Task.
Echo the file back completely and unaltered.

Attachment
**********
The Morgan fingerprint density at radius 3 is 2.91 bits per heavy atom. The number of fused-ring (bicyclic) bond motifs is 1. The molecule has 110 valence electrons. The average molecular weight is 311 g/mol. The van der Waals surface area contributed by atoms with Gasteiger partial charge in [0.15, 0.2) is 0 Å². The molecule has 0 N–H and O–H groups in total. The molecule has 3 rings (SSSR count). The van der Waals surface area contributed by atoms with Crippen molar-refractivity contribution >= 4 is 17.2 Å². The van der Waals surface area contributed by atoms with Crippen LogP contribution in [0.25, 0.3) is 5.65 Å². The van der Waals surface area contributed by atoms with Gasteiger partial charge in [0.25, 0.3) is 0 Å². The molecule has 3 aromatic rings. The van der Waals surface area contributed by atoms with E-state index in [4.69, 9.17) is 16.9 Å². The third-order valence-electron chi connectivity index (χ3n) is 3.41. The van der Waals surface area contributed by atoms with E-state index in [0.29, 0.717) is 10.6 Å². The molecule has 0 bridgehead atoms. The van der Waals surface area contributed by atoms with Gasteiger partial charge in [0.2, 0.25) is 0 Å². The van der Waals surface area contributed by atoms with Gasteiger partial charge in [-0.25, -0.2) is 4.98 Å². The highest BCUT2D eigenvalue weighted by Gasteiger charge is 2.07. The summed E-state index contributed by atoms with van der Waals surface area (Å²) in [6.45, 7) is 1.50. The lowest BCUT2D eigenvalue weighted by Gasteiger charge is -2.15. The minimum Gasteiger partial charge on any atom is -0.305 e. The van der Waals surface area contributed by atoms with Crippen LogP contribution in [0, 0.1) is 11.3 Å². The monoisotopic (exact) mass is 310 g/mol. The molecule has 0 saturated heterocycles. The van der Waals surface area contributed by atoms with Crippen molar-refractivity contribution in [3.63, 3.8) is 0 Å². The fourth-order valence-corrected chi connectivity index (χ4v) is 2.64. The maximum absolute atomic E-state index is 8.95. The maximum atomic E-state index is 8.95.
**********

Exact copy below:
The Morgan fingerprint density at radius 3 is 2.91 bits per heavy atom. The number of fused-ring (bicyclic) bond motifs is 1. The molecule has 110 valence electrons. The average molecular weight is 311 g/mol. The van der Waals surface area contributed by atoms with Gasteiger partial charge in [0.15, 0.2) is 0 Å². The molecule has 0 N–H and O–H groups in total. The molecule has 3 rings (SSSR count). The van der Waals surface area contributed by atoms with Crippen molar-refractivity contribution >= 4 is 17.2 Å². The van der Waals surface area contributed by atoms with Crippen LogP contribution in [0.25, 0.3) is 5.65 Å². The van der Waals surface area contributed by atoms with Gasteiger partial charge in [0.25, 0.3) is 0 Å². The molecule has 3 aromatic rings. The van der Waals surface area contributed by atoms with E-state index in [4.69, 9.17) is 16.9 Å². The third-order valence-electron chi connectivity index (χ3n) is 3.41. The van der Waals surface area contributed by atoms with E-state index in [0.29, 0.717) is 10.6 Å². The molecule has 0 bridgehead atoms. The van der Waals surface area contributed by atoms with Gasteiger partial charge in [0.2, 0.25) is 0 Å². The van der Waals surface area contributed by atoms with Gasteiger partial charge in [-0.25, -0.2) is 4.98 Å². The highest BCUT2D eigenvalue weighted by Gasteiger charge is 2.07. The summed E-state index contributed by atoms with van der Waals surface area (Å²) in [6.45, 7) is 1.50. The lowest BCUT2D eigenvalue weighted by Gasteiger charge is -2.15. The minimum Gasteiger partial charge on any atom is -0.305 e. The van der Waals surface area contributed by atoms with Crippen LogP contribution in [0, 0.1) is 11.3 Å². The monoisotopic (exact) mass is 310 g/mol. The molecule has 0 saturated heterocycles. The van der Waals surface area contributed by atoms with Crippen molar-refractivity contribution in [3.63, 3.8) is 0 Å². The fourth-order valence-corrected chi connectivity index (χ4v) is 2.64. The maximum absolute atomic E-state index is 8.95. The maximum atomic E-state index is 8.95.